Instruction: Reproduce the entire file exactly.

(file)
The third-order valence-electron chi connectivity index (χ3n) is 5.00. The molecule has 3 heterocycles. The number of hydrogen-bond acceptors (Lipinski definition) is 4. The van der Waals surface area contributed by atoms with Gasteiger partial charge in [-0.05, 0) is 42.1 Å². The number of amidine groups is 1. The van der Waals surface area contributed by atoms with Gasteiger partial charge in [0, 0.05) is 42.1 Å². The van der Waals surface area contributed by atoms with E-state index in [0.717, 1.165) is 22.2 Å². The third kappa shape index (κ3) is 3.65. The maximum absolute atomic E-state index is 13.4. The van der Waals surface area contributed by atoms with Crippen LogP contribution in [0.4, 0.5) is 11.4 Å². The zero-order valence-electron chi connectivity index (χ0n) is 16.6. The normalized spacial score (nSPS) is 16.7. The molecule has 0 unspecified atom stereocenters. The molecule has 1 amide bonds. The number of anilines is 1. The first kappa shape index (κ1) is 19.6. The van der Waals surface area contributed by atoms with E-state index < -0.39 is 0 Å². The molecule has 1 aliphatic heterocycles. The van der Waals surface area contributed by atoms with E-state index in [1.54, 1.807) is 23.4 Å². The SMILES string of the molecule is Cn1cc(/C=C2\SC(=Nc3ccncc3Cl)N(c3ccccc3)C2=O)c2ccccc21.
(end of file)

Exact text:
The third-order valence-electron chi connectivity index (χ3n) is 5.00. The molecule has 3 heterocycles. The number of hydrogen-bond acceptors (Lipinski definition) is 4. The van der Waals surface area contributed by atoms with Gasteiger partial charge in [-0.05, 0) is 42.1 Å². The number of amidine groups is 1. The van der Waals surface area contributed by atoms with Gasteiger partial charge in [0, 0.05) is 42.1 Å². The van der Waals surface area contributed by atoms with E-state index in [0.717, 1.165) is 22.2 Å². The third kappa shape index (κ3) is 3.65. The maximum absolute atomic E-state index is 13.4. The van der Waals surface area contributed by atoms with Crippen LogP contribution in [0.4, 0.5) is 11.4 Å². The zero-order valence-electron chi connectivity index (χ0n) is 16.6. The normalized spacial score (nSPS) is 16.7. The molecule has 0 unspecified atom stereocenters. The molecule has 1 amide bonds. The number of anilines is 1. The first kappa shape index (κ1) is 19.6. The van der Waals surface area contributed by atoms with E-state index < -0.39 is 0 Å². The molecule has 1 aliphatic heterocycles. The van der Waals surface area contributed by atoms with E-state index in [1.54, 1.807) is 23.4 Å². The SMILES string of the molecule is Cn1cc(/C=C2\SC(=Nc3ccncc3Cl)N(c3ccccc3)C2=O)c2ccccc21.